With a week until election day, UT-Austin President Bill Powers emphasizes the need to pass Prop 1, and the importance of a medical school for the University and the community.
For the second semester nursing students in burnt-orange scrubs, it looks like a normal day. Four students walk through a basic examination, checking vitals and speaking to the patient—a plastic dummy with blinking eyes—in a calm, reassuring voice. They’re not here for practice, however. They’re showing reporters what a student does at UT’s School of Nursing. The simulation room, filled with hospital beds and gaping-mouthed medical dummies, is the site of a press conference with President Powers and nursing school dean Alexa Stuifbergen.
Well into early voting, and a day after a comprehensive op-ed in the Austin American Statesman, Powers is telling the public how a medical school benefits all Central Texans, and how UT-Austin is uniquely equipped to do so—if voters pass Central Health Proposition 1.
Powers says his role is not to tell people how to vote, but to inform them of the facts. A sound business plan is the result of six years of careful planning, according to Powers. It’s a plan that will help alleviate a shortage in certain medical specialties in the region, bring together students across disciplines to enhance medical education, and help accelerate treatments from bench to bedside. Dean Stuifbergen echos the importance of research and training synergies, claiming that UT-Austin is alone among top nursing schools in that it is not housed on a larger medical campus.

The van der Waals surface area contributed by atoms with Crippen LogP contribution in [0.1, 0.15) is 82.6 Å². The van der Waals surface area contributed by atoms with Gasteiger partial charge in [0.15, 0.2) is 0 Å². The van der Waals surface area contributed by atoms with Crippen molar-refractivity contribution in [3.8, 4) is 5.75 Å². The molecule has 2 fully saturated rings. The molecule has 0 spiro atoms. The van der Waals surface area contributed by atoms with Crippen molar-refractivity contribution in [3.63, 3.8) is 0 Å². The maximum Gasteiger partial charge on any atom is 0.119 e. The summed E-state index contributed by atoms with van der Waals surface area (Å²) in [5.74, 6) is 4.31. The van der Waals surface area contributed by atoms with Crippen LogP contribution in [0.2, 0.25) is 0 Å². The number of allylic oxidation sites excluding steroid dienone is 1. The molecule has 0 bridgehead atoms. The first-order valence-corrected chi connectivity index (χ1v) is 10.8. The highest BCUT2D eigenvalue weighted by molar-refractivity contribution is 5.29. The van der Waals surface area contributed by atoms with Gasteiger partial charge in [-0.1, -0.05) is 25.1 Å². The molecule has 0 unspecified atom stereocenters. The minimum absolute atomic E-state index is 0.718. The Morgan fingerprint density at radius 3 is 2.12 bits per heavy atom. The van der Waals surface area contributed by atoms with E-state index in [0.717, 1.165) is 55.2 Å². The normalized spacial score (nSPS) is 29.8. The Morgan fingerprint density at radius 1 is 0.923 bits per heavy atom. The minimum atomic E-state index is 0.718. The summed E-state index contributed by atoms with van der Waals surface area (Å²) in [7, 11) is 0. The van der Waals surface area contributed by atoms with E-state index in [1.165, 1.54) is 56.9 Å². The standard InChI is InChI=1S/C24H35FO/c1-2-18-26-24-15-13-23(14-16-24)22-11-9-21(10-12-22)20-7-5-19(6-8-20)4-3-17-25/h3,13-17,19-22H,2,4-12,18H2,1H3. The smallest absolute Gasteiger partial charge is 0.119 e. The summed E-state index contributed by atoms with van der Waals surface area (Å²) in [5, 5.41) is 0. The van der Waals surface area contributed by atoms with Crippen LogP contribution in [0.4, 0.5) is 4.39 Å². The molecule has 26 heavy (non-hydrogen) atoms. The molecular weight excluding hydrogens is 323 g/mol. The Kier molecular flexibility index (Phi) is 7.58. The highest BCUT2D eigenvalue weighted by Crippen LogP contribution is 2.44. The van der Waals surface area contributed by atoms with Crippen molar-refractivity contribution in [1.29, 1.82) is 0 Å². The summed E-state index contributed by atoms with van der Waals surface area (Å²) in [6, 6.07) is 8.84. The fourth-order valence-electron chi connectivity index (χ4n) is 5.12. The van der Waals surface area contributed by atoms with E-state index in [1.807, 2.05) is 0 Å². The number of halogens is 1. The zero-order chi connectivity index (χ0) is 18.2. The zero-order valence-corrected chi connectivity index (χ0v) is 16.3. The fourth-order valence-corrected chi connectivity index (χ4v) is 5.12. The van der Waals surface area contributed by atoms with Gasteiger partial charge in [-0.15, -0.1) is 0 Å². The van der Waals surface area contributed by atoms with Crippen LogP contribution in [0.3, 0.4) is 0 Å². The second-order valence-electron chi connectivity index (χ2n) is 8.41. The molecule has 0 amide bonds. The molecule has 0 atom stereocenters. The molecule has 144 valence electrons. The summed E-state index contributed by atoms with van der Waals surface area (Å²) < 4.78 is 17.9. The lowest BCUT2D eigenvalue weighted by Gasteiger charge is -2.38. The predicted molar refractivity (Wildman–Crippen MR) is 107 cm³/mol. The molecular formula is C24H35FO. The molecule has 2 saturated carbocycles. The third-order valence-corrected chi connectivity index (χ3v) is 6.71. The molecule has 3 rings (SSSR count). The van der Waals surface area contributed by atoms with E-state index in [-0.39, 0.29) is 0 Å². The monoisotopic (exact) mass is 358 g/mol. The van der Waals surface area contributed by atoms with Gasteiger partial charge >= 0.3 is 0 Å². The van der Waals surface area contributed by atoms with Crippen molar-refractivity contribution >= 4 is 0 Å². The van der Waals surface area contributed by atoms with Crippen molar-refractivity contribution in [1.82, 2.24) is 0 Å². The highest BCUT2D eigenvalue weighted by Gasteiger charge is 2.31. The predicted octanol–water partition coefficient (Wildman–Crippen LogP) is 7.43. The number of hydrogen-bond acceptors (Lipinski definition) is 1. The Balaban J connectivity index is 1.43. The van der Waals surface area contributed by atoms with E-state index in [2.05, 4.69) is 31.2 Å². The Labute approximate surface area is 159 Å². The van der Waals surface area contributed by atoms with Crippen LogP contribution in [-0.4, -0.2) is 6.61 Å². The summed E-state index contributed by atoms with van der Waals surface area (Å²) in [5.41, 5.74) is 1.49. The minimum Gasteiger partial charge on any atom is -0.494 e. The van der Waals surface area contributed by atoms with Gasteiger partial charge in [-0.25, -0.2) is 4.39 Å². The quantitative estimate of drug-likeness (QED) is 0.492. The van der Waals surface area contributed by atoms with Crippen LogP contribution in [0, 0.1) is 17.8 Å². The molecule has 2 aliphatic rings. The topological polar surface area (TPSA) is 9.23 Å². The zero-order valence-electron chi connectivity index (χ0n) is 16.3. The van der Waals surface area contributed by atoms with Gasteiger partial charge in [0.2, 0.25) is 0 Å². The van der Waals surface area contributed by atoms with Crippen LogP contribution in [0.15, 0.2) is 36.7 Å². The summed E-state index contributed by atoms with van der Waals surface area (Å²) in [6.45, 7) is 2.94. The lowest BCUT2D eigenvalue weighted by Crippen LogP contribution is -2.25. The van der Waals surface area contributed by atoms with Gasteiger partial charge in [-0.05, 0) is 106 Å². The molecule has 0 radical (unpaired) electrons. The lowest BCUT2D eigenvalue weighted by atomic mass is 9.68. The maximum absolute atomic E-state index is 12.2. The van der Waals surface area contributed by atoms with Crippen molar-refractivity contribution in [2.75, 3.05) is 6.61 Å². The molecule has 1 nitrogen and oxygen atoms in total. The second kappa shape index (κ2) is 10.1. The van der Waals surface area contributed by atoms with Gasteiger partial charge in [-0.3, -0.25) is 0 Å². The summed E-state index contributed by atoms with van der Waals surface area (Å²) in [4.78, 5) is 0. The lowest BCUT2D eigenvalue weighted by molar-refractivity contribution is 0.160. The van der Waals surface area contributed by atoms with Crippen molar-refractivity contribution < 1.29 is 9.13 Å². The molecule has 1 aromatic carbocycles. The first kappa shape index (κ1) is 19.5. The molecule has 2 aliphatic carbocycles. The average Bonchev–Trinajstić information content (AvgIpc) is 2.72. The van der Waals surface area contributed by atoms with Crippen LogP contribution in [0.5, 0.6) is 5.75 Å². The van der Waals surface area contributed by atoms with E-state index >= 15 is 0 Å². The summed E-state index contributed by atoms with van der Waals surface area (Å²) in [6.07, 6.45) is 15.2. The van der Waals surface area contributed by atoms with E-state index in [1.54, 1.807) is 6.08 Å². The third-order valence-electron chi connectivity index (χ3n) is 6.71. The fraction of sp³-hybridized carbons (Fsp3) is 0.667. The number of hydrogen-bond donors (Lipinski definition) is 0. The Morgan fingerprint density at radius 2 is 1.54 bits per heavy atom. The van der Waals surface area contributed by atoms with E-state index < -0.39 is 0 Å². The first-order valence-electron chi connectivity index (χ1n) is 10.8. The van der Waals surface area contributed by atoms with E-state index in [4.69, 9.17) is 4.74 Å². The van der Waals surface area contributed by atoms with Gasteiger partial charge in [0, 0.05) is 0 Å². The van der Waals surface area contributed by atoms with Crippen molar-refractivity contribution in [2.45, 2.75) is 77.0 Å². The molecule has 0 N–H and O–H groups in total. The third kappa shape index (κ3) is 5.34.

A medical school, with its related teaching hospital and community clinics, is a part of the infrastructure of a region, like roads and energy, says Powers. He emphasizes the return on investment, keeping doctors in the area, helping ease the Texas doctor shortage, improving access to care for the uninsured and under-insured, and improving the quality of care for those who are insured. With only a few early voting days left and November 6 looming, Powers is making sure voters know that UT-Austin is prepared to improve healthcare for Texans and build a medical school. Prop 1 is the final piece of a funding system set up to create a viable sustainable medical school, he maintains. Powers can’t tell you how he wants you to vote, but he does want Austinites to know that Prop 1 isn’t just in UT’s interest; it’s in the community’s interest, too.
Editor’s Note: The Texas Exes board of directors supports the creation a medical school affiliated with UT-Austin and encourages alumni in Travis County to support Central Health Proposition 1.
Creative Commons photo via Knowsphotos on Flickr.